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Microscopic features of chondroid hamartoma of the lung. (A) Tumor component is identified within the normal lung alveolar structures (H&E stain, ×40). (B) Most of the tumor was composed of proliferating connective tissue. Mature cartilaginous tissue was also identified (right lower side) (H&E stain, ×100). H&E = Hematoxylin & Eosin.
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Figure 4: Microscopic features of chondroid hamartoma of the lung. (A) Tumor component is identified within the normal lung alveolar structures (H&E stain, ×40). (B) Most of the tumor was composed of proliferating connective tissue. Mature cartilaginous tissue was also identified (right lower side) (H&E stain, ×100). H&E = Hematoxylin & Eosin.

Mentions: A 56-year-old woman visited our clinic due to an SPN detected incidentally in high-resolution computed tomography (HRCT) during routine medical checkup. A month ago, she had been diagnosed with pneumonia and treated with an empirical antibiotic regimen of cefpodoxime and roxithromycin. She had completely recovered after the oral antibiotic therapy. Later, she was notified that M. avium was identified in sputum expectorated during the diagnostic workup. At the visiting time for the evaluation of SPN, she had no respiratory symptoms and complaints. HRCT revealed that her radiologic findings were focal bronchiectatic change with consolidations in the right middle lobe and left lingular segment as well as an SPN in the right lower lobe (Figure 3). First of all, to diagnose the SPN histologically, the SPN was resected surgically from the right lower lobe and the pathologic diagnosis of the SPN was chondroid hamartoma (Figure 4), while the patient also underwent the bronchoscopy to obtain the respiratory specimens and the repeated sputum examinations for the diagnosis of pulmonary NTM according to the ATS/IDSA guideline for NTM.5 The microbiological examination revealed that M. avium was identified again in bronchial washing fluids obtained from the patient. Finally, the workup for her radiologic abnormalities confirmed coexistence of pulmonary chondroid hamartoma with NTM infection. Therefore, she started to take the medication for NTM infection with rifampin (600 mg/day), ethambutol (1000 mg/day), and clarithromycin (1000 mg/day) on a daily basis. According to the ATS/IDSA guideline, the treatment with this regimen was planned to keep till at least 12 months after the negative conversion of NTM on microbiological examination. She had no complications at 12 months follow-up.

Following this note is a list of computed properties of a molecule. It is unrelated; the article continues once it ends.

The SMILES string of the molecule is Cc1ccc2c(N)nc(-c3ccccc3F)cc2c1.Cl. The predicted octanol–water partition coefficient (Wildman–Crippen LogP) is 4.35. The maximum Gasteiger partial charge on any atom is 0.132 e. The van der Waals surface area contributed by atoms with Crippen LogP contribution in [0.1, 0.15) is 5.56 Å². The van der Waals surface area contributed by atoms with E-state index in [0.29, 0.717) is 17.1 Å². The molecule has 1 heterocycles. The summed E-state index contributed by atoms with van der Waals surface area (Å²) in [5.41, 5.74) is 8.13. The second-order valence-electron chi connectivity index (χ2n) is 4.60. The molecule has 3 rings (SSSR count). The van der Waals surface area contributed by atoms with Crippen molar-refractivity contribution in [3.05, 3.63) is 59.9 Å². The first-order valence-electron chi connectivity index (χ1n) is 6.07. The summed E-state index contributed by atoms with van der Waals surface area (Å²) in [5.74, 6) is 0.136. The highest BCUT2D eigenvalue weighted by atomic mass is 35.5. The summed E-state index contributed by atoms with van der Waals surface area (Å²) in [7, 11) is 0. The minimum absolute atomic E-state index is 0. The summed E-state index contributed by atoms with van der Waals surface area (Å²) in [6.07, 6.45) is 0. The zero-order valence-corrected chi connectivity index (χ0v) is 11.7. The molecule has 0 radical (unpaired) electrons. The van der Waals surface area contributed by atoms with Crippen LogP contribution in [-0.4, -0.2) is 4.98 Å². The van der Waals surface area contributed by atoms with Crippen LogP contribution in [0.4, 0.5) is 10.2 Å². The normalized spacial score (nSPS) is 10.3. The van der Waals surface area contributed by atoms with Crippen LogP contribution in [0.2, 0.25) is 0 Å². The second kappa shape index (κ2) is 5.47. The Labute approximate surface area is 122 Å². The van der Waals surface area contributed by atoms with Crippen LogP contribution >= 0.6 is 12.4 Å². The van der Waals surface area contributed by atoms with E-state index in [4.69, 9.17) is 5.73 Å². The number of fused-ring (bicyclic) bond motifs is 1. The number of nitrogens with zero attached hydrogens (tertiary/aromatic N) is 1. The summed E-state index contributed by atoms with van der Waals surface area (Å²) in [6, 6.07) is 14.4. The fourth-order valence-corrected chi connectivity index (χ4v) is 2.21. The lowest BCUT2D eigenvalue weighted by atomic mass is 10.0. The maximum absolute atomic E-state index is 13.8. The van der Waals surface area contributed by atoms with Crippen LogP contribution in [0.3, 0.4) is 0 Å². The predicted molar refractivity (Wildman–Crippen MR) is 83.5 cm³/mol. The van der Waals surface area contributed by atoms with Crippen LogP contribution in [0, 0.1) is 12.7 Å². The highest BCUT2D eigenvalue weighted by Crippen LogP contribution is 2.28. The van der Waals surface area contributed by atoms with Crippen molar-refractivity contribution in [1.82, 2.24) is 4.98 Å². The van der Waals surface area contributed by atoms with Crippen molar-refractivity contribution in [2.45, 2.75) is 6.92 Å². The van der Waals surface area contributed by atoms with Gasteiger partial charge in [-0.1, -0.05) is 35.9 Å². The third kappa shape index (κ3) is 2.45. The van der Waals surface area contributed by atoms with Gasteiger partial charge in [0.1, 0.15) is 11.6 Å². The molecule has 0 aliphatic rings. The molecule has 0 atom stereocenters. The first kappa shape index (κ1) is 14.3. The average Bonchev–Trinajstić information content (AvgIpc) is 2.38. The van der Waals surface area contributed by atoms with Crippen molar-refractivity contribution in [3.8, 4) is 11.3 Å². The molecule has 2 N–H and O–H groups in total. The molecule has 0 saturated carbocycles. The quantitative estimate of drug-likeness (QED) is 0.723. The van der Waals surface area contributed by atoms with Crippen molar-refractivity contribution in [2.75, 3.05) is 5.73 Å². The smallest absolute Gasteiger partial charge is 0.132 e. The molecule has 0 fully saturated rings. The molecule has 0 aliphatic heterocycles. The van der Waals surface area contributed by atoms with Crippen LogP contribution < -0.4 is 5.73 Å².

Pulmonary chondroid hamartoma with nontuberculous mycobacterial infection: two case reports.

Lee YC, Moon JC, Gang SJ, Park SY, Kim SR - Medicine (Baltimore) (2015)